Alderman Rick Polzin voted no.

City Attorney Robert Gagan said the Plan Commission used a state ordinance as a guide when drafting the city ordinance.

The amended rules allow for, “In addition to temporary signs otherwise allowed under this code, one additional temporary sign per choice regarding each issue and per candidate may be placed on any property during an ‘election year period’ as defined by state statutes.”

The ordinance also covers the size and amount of freestanding signs, wall signs and signs in business districts. It states election signs cannot be illuminated, must be at least five feet from any lot line and cannot be placed in the public right-of-way.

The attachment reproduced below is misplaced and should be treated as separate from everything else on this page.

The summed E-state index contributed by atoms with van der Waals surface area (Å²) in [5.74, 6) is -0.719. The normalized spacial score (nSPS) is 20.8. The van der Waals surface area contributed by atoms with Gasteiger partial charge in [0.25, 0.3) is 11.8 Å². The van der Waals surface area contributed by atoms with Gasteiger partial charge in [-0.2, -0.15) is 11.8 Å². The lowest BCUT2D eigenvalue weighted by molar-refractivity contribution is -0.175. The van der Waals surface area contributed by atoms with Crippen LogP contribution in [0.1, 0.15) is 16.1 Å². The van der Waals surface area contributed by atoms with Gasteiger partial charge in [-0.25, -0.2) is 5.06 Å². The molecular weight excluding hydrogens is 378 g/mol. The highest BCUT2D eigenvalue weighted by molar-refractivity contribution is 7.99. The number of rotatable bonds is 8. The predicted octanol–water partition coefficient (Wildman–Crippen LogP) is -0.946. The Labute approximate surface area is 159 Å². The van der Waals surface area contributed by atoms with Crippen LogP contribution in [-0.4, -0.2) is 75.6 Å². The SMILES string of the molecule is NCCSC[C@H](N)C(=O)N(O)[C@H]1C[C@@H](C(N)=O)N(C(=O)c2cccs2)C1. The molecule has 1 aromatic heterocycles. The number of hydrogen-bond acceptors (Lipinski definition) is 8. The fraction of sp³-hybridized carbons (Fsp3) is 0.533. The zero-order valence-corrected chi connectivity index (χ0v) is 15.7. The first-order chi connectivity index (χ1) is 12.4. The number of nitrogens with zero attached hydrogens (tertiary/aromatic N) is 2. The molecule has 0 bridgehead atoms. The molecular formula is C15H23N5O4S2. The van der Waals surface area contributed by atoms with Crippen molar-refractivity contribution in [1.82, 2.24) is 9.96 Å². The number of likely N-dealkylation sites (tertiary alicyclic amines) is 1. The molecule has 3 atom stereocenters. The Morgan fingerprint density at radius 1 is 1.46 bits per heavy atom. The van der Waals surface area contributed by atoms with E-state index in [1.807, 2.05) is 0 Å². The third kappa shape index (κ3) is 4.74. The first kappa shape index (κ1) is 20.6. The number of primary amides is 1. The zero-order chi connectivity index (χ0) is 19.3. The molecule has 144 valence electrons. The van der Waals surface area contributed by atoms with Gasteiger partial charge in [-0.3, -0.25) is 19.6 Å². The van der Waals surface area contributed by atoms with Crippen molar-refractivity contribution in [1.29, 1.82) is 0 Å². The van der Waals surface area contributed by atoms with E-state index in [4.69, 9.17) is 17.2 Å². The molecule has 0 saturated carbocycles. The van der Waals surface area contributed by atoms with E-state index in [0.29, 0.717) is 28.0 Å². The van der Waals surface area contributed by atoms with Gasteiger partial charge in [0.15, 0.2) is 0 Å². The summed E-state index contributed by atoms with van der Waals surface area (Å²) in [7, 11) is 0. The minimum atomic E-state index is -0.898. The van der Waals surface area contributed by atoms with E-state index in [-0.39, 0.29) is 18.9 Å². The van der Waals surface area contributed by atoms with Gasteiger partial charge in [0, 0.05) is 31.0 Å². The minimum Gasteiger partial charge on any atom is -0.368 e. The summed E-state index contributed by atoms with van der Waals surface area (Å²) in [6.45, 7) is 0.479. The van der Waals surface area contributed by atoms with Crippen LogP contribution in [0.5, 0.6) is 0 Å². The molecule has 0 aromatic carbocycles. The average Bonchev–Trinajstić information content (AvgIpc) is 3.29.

Alderman Doug Oitzinger questioned the enforcement of the existing sign ordinance during the November election cycle.

“Some of the controversy from the last election, where there were massive sign displays in a variety of places, for both candidates, were all in violation of the existing ordinance,” he said. “We haven’t been enforcing our ordinance.”

Mayor Steve Genisot pointed out that Building Inspector Curt Demlow issued more than 50 violation notices throughout the city for signs of candidates for both parties.

“Post election,” Oitzinger said. “My comment is, before the election we’re not enforcing our sign ordinance.”

He said with the elections coming up (primary Feb. 16 and spring election April 6), he’s worried about the inconsistency of enforcement.